After the breakfast-slash-lunch of Hawaiian food, I ate the four pieces of mochi through the rest of the day. Forgot to mention that.

Get me outta here. As I’m writing this, we have a new president in just under five hours.

Leave a comment if you want someone to check on you when the power’s out. Pandemic days continue and you shouldn’t-slash-needn’t go through them disconnected. Seriously.

Lockdown: Conflict from con-text

Sunday was quite a bit like Saturday. The first football game started a little earlier, but I think I also fell asleep slightly earlier and got something like five and a half hours with Darth Vader, waking up only once in the middle. Decent.

The games weren’t very interesting, so I worked on several things while they were on. I think I had a slice of pie for breakfast. For lunch, I made a broccoli and brussels sprouts soup from a recipe in the Washington Post. In the Instant Pot. Prep was simple, ingredients were simple (broccoli, Brussels sprouts, coconut milk, lime juice ginger, garlic, salt), and cook time was about 25 minutes unattended. I chopped some orange bell pepper for garnish, which wasn’t the best choice for this soup. I added a lot more lime juice and a bit more salt when it was done, then splashed some rice vinegar in, about halfway through my first bowl.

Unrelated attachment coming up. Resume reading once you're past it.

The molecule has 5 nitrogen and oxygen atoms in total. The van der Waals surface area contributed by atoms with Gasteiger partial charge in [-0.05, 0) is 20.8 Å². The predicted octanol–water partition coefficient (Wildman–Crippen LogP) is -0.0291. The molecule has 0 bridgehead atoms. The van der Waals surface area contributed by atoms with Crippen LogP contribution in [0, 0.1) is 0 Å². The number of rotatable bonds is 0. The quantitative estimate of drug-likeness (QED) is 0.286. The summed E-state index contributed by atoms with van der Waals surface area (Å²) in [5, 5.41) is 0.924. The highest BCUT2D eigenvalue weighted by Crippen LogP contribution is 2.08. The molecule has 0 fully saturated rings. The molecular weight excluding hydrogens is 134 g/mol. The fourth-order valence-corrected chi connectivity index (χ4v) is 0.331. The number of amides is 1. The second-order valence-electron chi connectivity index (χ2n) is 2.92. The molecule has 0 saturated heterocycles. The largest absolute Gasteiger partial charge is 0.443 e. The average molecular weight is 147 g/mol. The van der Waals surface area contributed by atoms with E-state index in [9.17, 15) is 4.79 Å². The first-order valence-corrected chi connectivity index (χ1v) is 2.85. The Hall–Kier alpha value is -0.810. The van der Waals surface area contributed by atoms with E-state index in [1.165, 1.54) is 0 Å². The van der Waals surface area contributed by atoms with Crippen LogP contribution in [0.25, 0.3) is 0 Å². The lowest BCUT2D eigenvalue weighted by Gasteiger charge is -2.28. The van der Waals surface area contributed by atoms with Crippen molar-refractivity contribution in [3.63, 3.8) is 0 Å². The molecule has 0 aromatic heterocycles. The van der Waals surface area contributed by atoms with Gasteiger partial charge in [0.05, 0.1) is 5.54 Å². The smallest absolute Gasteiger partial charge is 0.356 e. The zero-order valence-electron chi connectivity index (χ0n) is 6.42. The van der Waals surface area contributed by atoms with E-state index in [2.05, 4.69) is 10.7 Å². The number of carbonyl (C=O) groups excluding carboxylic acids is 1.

It was decent. Not great. But lots of potential, and I like the simplicity and quick cooking time. I have three more cans of coconut milk, so there will be more soup in the near future. One can is saved for mochi, which I hope to make at the end of the week.

After the games, I drove to the office to update software, picking up chicken katsu from Grace’s on the way in. I meant to start thank-you cards but I was just too lazy. Did some housekeeping and emails, then requested some medical leave for blood work next week and some vacation for a little beach time this week and next.